I proceeded down the chute, picking up my post race recovery snacks, before finally reaching the place where I would receive my medal.

“Hi Andrea! How are you feeling?” asked the lady with the stack of medals.

“Great!” I replied. “I have earned this medal with every step…”

I bowed my head so that she could place the medal around my neck.

And that’s when it happened.

The flood gates opened.

Finally realizing that I had seen this goal through to completion, my body felt the relief and my mind felt the accomplishment.

The tears flowed freely as I walked away.

This accomplishment is not one I will ever forget. I am proud of my efforts in training as well as my determination to finish on race day. I look forward to many more sporting events and challenges in the future… just maybe not another half marathon. :)

Let the Music Move You

May 12, 2012

T- 14 days until the big race

… AND I AM PUMPED!

What a journey this has been!

It’s taken true dedication and commitment – pounding the pavement three times a week, through the cold, through the pouring rain, and once in this mostly chilly spring through 29 degree heat!  Through running up hills to build strength and around a track to gain speed.  After nights with not nearly enough sleep, I’ve dragged my butt out there because I want so badly to cross that finish line! I’ve known full well that the only way I’m going to get there is to prepare. To force my body to adapt to running for 21.1 kms.

And you know the coolest part? It really has adapted amazingly.

Our long run the first week of training was 7kms. I remember talking to myself and mentally preparing myself for it. Seven kms seemed like such a long way.

Fast forward 14 weeks. Last week I ran 18kms. (yes, at once!) Tomorrow I am all set for a full 20kms!

For the longest run I’ve ever tackled, I’ve got my new running wear laid out,  my shoes ready to be stepped into and a new playlist on the ipod.

I’ve written before about my love of words and how I take real inspiration from them. Looking through my playlist, I see that I’ve subconsciously filled it with songs that are filled with words that will keep me going and keep me motivated.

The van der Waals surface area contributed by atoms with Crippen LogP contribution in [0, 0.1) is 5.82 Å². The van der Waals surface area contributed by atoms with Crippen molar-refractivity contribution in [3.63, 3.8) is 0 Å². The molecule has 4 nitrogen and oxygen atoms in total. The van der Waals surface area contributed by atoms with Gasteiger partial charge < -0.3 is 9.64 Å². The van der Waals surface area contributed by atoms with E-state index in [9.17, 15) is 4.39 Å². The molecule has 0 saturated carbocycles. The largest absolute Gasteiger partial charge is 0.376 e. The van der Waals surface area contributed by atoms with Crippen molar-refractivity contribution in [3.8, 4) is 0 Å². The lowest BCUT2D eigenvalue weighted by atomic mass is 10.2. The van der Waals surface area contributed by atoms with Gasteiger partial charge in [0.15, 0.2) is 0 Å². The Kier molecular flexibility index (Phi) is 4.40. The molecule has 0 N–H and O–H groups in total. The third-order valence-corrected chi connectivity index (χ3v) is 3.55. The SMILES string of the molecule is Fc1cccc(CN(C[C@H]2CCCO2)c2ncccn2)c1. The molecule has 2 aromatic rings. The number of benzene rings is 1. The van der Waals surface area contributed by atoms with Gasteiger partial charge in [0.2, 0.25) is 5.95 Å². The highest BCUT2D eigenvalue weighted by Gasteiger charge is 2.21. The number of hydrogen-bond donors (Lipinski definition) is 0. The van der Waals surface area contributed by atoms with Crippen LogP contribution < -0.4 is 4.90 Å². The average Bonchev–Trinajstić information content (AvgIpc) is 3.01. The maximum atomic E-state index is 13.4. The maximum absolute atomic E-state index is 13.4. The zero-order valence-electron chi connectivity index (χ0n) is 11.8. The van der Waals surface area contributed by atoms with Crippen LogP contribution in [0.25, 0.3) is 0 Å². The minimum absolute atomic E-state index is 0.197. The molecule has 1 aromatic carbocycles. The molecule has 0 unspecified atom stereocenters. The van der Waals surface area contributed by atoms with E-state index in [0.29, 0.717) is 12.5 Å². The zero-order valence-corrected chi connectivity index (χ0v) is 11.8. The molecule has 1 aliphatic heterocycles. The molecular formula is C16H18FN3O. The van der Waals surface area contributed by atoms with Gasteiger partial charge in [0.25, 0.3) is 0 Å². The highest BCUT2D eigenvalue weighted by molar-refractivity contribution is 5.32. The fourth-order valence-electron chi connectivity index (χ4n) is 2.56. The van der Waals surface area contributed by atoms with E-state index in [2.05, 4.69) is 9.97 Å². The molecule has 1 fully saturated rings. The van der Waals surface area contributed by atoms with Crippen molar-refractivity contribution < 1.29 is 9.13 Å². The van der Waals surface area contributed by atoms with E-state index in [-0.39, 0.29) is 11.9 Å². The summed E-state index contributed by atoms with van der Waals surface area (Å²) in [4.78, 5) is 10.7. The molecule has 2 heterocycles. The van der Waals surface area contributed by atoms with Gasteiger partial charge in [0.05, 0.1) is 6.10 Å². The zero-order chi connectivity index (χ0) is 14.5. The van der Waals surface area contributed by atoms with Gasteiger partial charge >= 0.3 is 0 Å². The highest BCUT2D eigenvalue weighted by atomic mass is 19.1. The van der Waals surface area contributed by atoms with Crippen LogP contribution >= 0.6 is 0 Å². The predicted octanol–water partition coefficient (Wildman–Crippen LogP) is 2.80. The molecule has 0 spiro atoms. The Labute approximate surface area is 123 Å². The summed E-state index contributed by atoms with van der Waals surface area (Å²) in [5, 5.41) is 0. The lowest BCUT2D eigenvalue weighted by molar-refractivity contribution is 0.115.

There are songs that inspire me to “stand up and fight!

Songs that make me remember how fortunate I am, “I run for hope. I run to feel. I run for the truth of all that is real…I run for life.”

And songs that remind me that “What doesn’t kill you makes you stronger.”

Of course, there are definitely songs included that are devoid of any inspirational wisdom. They are there merely to keep my legs pumping and the adrenaline flowing. You know, ones with lyrics like, ” Now pu-pu-pu-pu-pu-pump it up and Back it up like a tonka trunk!:)

I’m so excited for this accomplishment! See you at the finish line!

Journey to 21k

February 28, 2012

May 27, 2012 will mark a celebratory day for me. I will be one of 11, 000 people lined up downtown, anticipation and excitement running through our veins as we wait for the starting gun. That day I will scratch an item off my bucket list.

I will run a half marathon!

This is a huge challenge for me. The longest distance I’ve ever run previously was 10k… and it was tricky. I set off on this adventure knowing that it would be difficult at times but have looked forward to pushing myself and feeling the excitement and exhilaration of reaching my goal when I cross that finish line. (I am totally going to be one of those finish line criers. I do not look forward to seeing my finishing picture which will most definitely feature me in the middle of an ugly cry.)

Back when I had Logan, I remember feeling like I could conquer anything. After delivering my sweet baby at home in my own bed, I knew I would be able to look back on that day during any difficult physical or emotional challenge and summon the strength to keep going. I set those memories aside with plans to pull them out again when I started to train for my 21k.

And now here I am. Logan’s birth does still inspire me, but I’ve discovered something else that pulls me along.

Gratitude

When I think about it, I realize how fortunate am. I have a healthy body. The only thing that can stop me from training for this race is me. All I have to do is slip on my running shoes… and just do it. Even when it’s cold. Even when I’m tired. Even when I just don’t feel like it.

There are people in this world and in my life that would give anything to run a race/climb a mountain/{insert amazing challenge here}. Unfortunate circumstances prevent them from doing some of the things they would like to do, in the manner they would like to do them.

How fortunate am I? I can do anything. Anything.

Wow. What an amazingly powerful thought.

Words are very significant to me. When I was in labour with Logan, mantras to remind me that I am capable, repeated in my head. Now words are helping me with this challenge too.

Thank you for my strong legs that can run.

Thank you for my strong heart and lungs.

Thank you for my healthy body.

Because I only get one chance at this beautiful thing called life. And I only get one body. I want to appreciate them every step of the way.